Wallpapers of the Week: Ralph McQuarrie ‘Star Wars’ concept art

January 30, 2009

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FROM JASON’S DESKTOP — My father took me when I was four to see Return of the Jedi at the drive-in. It was the first film I ever saw on the big screen; from that moment on, I was a Star Wars acolyte.

No joke. I would line up my stuffed animals on my bed and they would help me pilot the Millenium Falcon through the Death Star’s infrastructure. In my mind, epic battles were waged against storm trooper legions. A long, cardboard giftwrap tupe became my lightsaber.

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Those imaginary campaigns stopped long ago, but my fascination with Star Wars backstory and its greater universe never faded. When I was about 11, I discovered a large picture book filled with artistic renderings that looked almost — but not quite — like Star Wars. There were hairy monsters that looked almost like Wookies, and a hulking figure in black that looked more like a robot ninja than Darth Vader.

These were the drawings of Ralph McQuarrie, commissioned to envision the worlds and characters and atmosphere from Geoge Lucas’ mind before they could be transported to film.

There’s something incredibly attractive about that process, watching idealized pulp imaginings change as prop, costume, and set designers wrestle to make them solid and practicable.

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So I was very excited the other day when I came on a cache of these McQuarrie pieces in a larger format. I quickly resized them, tinkered with the contrast and brightness ratios to offset some fading and dullness, and ran them through a quick crosshatch filter to make the lines a little bolder and modern.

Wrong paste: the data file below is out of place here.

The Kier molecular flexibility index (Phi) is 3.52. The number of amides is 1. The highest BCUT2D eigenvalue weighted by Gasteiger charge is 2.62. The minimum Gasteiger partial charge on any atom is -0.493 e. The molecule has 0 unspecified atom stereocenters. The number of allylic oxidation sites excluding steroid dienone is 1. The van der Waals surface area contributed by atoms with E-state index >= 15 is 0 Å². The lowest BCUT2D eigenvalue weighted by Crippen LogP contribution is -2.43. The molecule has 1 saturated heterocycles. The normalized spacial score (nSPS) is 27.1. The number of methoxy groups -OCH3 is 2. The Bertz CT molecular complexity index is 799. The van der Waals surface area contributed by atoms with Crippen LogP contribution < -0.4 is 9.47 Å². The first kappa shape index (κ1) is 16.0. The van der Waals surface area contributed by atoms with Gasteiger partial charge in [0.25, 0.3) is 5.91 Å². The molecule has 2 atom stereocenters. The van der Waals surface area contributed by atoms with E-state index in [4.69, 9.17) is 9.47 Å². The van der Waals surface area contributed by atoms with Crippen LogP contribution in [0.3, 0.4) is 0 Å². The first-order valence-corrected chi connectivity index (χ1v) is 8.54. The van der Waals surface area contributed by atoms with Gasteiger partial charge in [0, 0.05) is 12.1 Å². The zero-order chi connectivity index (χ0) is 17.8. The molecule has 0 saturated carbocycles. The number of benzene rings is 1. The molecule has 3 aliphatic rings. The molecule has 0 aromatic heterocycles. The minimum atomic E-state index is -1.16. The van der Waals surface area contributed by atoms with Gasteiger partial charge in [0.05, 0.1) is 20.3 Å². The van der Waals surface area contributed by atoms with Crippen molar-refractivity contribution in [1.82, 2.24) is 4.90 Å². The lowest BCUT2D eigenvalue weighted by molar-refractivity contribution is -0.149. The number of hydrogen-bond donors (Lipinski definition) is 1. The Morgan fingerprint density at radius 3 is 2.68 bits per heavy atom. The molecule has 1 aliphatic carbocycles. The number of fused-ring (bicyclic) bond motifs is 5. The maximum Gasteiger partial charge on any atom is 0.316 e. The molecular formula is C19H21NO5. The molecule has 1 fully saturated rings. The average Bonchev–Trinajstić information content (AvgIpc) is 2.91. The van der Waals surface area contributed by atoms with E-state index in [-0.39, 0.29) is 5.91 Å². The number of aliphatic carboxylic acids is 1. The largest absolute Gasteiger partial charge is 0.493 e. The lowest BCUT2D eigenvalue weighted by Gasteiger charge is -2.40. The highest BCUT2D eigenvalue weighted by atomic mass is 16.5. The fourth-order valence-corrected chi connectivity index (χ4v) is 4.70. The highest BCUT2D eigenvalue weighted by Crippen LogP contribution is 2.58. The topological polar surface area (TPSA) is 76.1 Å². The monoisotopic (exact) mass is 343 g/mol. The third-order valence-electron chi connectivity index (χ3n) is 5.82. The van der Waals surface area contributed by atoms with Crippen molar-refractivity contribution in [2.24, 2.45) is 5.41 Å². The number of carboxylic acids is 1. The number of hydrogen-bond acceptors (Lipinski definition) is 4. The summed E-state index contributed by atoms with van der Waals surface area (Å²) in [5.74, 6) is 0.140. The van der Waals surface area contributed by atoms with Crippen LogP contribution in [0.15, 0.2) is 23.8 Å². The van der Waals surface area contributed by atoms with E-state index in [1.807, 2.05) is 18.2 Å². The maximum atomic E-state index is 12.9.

The results make, I think, for some great desktop wallpapers for Star Wars geeks like me. Enjoy. Click any of the images for a 1024×768 version.

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New obsessesion: Flight of the Conchords

January 29, 2009

FROM JASON’S YOUTUBE — The obsession has lasted three days already.

Good laughs are hard to find these days; once you get past the miserable sea of fart and sex jokes out there, there’s not much left. My single criterion for all sitcoms and comedy acts: They have to be damned clever.

That’s why snarky, off-beat shows like Arrested Development and 30 Rock caught my attention, and recently I’ve noticed the same low-fi buzz that surrounded both has encompassed a new act — The Flight of the Conchords. After hearing the show’s title bandied around all the right circles, I decided Tuesday to check out New Zealand’s fourth most popular folk/comedy duo, and I still can’t rip my eyes and ears away from their nerdy pun-and-run musical humor.

The first vid I pulled up on the ol’ YouTube was titled “Mermaids,” and I had no bloody god-damned clue what to make of it. It was a strange dorky brew of uncool nightclub cliches, ukulele, and groan-worthy wordplay. But it all came across as gut-wrenchingly funny:

I had to have more, and the next vid I loaded up was the clincher. After seeing this double punch of philosophically-confused robots and a binary solo, I was a Conchord groupy.